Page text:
Geordie Wood is photo editor of <i>The Fader</i>. He also has a busy editorial career, frequently shooting for <i>Vogue</i> and <i>Nylon</i>. How does he do it all? VICE's photo editor Matthew Leifheit spoke with Geordie to find out.
Le1f (photo by Geordie Wood)
I have been impressed by the high quality of the photography in The Fader for a long time, but never so much as in the last couple of years. This is roughly the amount of time Geordie Wood, a 28-year-old photographer from the suburbs of Boston, has been the magazine’s photo editor. Along with his job at The Fader, Geordie maintains an editorial photography practice, frequently shooting for Vogue, Nylon, and Bloomberg Businessweek. He also has a bunch of pictures in every issue of The Fader. A couple of days after I was hired as VICE's photo editor, I asked Geordie to stop by our office in Brooklyn, so I could try and steal whatever magic he's using to get all this done.
VICE: What do you do at The Fader?
Geordie Wood: I am the photo editor of the magazine. I’m like a one-person photography department.
Yeah, me too.
We have a lot in common. I commission and help art direct everything from cover to cover, every picture of the magazine. We generally don’t use stock images, so that means I do everything from concepting to picking the final photo.
How do you do this work, while also taking editorial commissions?
I do that part-time, and the rest of the time I pursue my other work. Generally, I’m in the office one day a week, and then I’m on my computer all the time writing emails the rest of the week.
Wait. You only go into the office one day a week? How did you get that job?
I feel very lucky to have this position. My first editorial shoot ever was for The Fader. I was offered the shoot while I was still a senior in college up in Syracuse, New York.
You went to the SI Newhouse School, right?
I studied photojournalism there, and I edited the school’s newspaper. After two years of studying photojournalism in college, I totally fell out of love with it. My professors taught photography as a craft, not as a creative form. It was very prescriptive, and everyone’s portfolio basically looked the same when you looked around the classroom.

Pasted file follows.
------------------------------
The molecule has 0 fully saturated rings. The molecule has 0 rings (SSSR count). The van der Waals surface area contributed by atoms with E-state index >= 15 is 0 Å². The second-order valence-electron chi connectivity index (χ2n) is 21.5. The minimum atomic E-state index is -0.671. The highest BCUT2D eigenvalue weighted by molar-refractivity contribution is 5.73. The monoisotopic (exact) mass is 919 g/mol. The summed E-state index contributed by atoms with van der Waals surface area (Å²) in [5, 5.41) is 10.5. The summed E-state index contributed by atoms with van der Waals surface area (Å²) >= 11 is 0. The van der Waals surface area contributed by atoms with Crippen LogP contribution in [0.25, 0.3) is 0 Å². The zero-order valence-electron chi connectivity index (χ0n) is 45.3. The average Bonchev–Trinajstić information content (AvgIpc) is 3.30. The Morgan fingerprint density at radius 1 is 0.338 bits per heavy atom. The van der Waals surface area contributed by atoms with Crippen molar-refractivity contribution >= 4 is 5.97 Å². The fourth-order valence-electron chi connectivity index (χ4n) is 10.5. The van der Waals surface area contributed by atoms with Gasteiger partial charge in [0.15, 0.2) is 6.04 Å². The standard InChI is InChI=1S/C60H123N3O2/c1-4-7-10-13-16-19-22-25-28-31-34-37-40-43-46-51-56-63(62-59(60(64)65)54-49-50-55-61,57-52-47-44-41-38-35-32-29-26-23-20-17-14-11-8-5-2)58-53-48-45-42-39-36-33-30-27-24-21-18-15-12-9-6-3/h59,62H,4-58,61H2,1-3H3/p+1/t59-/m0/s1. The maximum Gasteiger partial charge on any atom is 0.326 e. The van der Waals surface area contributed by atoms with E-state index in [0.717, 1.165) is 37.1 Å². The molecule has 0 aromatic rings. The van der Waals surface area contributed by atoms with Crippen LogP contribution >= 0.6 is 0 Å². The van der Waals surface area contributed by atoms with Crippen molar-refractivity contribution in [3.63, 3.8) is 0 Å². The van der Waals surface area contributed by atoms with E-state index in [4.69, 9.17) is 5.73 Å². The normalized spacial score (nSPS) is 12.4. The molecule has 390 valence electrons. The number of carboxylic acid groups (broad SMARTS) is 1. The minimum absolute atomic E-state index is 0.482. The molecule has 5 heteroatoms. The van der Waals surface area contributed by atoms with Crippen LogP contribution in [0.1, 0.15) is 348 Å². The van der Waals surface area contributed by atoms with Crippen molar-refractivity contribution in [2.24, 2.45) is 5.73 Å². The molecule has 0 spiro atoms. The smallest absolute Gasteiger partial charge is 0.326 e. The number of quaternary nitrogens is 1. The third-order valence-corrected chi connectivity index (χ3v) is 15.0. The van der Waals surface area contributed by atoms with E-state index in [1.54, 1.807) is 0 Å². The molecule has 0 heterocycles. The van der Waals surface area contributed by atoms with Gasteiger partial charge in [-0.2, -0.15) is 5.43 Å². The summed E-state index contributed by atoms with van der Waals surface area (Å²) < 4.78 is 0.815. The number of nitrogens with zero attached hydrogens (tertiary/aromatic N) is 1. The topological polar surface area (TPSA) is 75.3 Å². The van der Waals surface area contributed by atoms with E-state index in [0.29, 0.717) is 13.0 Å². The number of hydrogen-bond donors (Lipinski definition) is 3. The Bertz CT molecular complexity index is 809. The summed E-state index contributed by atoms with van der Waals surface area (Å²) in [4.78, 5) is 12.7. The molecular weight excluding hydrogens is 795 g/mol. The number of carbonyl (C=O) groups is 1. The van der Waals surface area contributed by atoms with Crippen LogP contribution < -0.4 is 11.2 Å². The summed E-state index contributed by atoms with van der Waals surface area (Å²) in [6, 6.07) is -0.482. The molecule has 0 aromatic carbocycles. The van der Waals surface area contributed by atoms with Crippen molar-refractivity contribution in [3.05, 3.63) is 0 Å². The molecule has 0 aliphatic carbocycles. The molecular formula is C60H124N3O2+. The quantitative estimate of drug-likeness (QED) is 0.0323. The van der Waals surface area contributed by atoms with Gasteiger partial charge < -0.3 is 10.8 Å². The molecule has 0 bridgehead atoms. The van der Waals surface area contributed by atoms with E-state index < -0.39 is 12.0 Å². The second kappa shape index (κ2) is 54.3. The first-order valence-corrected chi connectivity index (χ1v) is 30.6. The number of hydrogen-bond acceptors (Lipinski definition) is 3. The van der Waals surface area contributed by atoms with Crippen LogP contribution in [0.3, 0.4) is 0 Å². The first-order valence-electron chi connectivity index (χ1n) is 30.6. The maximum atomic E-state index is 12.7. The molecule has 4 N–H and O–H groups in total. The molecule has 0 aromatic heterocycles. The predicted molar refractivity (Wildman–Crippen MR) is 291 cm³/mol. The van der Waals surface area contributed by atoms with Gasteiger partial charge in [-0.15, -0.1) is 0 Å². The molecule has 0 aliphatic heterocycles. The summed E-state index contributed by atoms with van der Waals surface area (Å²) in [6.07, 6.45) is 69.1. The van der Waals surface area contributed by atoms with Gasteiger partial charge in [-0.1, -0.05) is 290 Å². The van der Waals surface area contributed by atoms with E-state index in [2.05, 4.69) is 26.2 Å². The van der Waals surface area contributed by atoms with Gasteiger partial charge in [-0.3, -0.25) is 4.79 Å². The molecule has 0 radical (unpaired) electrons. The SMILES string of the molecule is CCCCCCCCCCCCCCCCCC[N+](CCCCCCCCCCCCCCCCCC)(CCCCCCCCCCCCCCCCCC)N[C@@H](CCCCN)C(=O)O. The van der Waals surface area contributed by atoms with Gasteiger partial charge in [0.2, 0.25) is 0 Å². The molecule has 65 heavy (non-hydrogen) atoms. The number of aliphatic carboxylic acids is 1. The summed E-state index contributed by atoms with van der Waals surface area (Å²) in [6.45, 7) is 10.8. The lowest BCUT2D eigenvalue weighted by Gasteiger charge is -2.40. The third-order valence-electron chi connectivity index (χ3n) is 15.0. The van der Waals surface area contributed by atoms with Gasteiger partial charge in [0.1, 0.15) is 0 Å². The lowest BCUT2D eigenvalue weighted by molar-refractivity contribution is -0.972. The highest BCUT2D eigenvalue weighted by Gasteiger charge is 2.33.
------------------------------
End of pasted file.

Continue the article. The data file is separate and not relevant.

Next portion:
I threw out all of my work and started over from scratch. I decided that I was going to shoot medium-format film and only use a couple of lenses. This way of working felt more real to me. Eventually, I got some of my photos in front of this guy Phil Bicker, who was creative director of The Fader. Before that, he was the art director of The Face in London. He gave Kate Moss her first shoot.
Altanta, GA (photo by Geordie Wood)
I know Phil.
He gave me my big break. One morning, I was getting out of the shower in college. The phone rang, and he said, “This is Phil Bicker, The Fader. How are you?” And I was like, “Holy shit.” All I really wanted to do was work for them. About a year and a half ago, when the previous photo editor was leaving, I got the job. I had been out of college for five years when that happened. When I first started, I was trying to continue doing what the publication had always done—it added a lot of stress to my life. In the beginning, I was afraid of stumbling in front of everyone, but then I decided to start taking more risks. It’s not a good idea to sit around and do what you’ve always done, and I’m not like the people who came before me. So, I decided to swing for the fences and see what happened.
From Chicago Fire (photo by Daniel Shea)
What's one of your favorite projects you have done for The Fader?